More respondents want to be able to assess how it’s doing via ROI and cost per acquisition
US brand marketers gauge how well, or otherwise, their digital video ads perform in a variety of different ways. Today, most measure digital video ad performance by looking at site traffic, June 2016 research indicates, but in the next year or two, more respondents want to be able to measure via cost per acquisition.
Brand and media consultancy Sequent Partners and Eyeview, a video marketing technology company, surveyed 202 US brand marketers who worked in the automotive, CPG, retail and travel industries. Respondents all worked for companies that currently buy digital video ads and are involved in their company’s media budget setting and allocation process.
Nearly three-quarters (71%) of brand marketers said they currently determine their digital video ad performance by watching site traffic. And more than half of respondents said they look at their return on investment (ROI). Brand metrics, as well as store traffic, are other ways they currently measure digital video advertising.
When asked how would they want to measure it in the next year or two, site traffic was still the top measurement mentioned. Indeed, 73% of respondents said they would want to measure it that way. Meanwhile, 38% of brand marketers said they would want to measure digital video ad performance by looking at the return on ad sales (ROAS). To compare, just 29% of respondents said they measure it that way today.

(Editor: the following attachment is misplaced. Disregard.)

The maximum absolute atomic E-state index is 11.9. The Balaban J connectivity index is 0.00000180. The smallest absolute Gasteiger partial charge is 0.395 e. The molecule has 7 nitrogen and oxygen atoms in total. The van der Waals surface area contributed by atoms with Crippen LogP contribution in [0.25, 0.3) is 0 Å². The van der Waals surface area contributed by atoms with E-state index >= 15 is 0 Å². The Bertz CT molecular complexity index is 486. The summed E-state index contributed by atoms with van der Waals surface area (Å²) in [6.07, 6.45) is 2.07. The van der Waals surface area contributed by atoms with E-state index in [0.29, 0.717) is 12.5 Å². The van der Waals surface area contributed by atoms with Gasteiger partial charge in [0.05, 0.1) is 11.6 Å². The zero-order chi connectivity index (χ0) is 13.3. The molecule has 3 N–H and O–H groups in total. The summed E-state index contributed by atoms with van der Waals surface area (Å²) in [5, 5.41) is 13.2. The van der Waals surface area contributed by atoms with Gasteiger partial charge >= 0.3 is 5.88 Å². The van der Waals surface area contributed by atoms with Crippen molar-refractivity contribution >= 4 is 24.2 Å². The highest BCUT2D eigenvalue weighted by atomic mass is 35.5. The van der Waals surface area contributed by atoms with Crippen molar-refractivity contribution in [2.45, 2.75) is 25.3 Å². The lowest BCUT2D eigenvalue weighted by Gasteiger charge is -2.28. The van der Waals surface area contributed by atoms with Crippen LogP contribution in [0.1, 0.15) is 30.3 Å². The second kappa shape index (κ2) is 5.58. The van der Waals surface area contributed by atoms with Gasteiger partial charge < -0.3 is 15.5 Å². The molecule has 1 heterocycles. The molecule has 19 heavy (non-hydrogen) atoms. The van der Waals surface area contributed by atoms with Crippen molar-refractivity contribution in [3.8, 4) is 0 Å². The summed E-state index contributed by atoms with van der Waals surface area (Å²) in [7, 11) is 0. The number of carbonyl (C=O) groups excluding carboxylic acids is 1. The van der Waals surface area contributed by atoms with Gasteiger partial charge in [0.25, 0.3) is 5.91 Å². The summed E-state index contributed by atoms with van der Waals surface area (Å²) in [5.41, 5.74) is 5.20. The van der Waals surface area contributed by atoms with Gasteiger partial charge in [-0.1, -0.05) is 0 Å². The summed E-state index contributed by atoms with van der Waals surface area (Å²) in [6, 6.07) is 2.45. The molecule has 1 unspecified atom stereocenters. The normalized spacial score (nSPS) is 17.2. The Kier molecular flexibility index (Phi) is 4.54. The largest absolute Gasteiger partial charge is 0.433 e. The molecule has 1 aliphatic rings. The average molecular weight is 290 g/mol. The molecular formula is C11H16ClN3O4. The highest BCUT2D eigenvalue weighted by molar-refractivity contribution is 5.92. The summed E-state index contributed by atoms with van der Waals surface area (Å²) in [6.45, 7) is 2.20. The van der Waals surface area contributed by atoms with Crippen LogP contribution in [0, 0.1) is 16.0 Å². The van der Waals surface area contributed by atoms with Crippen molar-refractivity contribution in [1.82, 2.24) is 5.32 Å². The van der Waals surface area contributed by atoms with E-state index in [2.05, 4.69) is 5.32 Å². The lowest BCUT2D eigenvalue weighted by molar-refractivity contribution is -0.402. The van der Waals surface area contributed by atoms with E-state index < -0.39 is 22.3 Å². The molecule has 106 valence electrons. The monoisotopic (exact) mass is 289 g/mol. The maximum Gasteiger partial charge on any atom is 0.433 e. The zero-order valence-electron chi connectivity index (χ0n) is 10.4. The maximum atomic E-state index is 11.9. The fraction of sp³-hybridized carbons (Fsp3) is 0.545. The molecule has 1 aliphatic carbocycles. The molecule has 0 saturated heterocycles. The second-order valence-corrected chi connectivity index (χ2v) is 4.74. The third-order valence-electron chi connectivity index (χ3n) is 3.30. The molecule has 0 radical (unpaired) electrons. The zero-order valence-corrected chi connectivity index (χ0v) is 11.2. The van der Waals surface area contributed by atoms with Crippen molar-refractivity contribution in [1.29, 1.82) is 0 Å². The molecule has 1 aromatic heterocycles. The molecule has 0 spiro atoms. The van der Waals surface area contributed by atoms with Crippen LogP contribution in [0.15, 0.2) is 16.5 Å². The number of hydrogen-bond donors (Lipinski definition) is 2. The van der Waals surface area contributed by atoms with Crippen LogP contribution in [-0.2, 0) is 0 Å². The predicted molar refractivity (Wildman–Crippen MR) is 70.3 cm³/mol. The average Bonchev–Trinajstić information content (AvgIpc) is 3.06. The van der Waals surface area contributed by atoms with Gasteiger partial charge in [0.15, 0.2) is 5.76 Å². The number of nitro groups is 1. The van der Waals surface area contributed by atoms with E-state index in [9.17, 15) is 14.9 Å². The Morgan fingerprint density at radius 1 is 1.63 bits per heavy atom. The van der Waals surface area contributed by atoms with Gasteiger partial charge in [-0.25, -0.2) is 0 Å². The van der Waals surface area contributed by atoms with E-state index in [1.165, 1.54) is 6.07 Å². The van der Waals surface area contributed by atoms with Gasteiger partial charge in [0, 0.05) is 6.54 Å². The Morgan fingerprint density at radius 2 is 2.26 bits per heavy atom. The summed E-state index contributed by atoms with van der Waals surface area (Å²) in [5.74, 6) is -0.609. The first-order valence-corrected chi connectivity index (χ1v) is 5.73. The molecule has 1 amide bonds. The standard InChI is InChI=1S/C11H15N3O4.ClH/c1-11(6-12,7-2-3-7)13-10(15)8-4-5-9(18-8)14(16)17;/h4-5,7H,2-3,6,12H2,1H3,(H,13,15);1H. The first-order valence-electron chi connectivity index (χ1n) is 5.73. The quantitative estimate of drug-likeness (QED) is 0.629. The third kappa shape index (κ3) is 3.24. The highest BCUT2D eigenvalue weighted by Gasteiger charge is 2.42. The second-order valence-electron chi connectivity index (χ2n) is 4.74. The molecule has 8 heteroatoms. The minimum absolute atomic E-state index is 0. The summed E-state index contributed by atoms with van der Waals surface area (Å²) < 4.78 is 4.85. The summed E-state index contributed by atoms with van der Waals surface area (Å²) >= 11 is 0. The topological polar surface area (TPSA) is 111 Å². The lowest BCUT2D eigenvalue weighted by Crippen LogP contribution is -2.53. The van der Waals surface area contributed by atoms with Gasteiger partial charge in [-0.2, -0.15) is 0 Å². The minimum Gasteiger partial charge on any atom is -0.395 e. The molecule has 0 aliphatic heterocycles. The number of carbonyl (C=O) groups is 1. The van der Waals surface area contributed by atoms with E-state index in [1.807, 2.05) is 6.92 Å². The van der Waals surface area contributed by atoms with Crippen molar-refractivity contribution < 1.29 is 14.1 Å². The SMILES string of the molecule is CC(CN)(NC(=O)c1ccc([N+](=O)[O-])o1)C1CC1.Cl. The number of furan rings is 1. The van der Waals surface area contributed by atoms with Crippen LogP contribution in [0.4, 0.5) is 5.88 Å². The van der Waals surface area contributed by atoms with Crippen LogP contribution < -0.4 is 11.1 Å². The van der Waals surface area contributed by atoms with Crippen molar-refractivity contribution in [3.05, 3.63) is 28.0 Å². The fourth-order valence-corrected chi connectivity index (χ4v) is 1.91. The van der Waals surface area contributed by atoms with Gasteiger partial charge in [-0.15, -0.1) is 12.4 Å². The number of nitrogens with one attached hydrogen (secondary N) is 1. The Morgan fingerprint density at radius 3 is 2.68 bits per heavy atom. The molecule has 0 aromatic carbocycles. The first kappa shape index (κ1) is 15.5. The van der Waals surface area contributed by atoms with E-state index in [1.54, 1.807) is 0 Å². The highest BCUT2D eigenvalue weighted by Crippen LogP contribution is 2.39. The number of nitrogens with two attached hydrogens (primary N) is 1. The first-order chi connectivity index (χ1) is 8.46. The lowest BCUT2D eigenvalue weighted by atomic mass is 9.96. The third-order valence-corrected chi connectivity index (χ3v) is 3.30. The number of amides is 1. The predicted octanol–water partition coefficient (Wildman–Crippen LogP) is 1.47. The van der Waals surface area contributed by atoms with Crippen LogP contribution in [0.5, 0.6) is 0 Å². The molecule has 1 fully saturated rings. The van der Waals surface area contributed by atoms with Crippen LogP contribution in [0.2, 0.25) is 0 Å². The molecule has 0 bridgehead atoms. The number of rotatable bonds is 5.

And one of the biggest differences was that nearly two-thirds of brand marketers said they would want to measure digital video ad performance by the cost per acquisition, order or sale. Only 40% of respondents said they do just that today.
Measuring effectiveness across devices and content platforms is not a one-size-fits-all endeavor. June 2016 research from ad tech firm FreeWheel of ads on its network found that completion rates were better with larger screens and longer content. In Q1 2016, completion rates for US digital video ads on over-the-top (OTT) devices such as connected TVs were 93%, compared with 78% for smartphones and rates in between for tablets and desktops.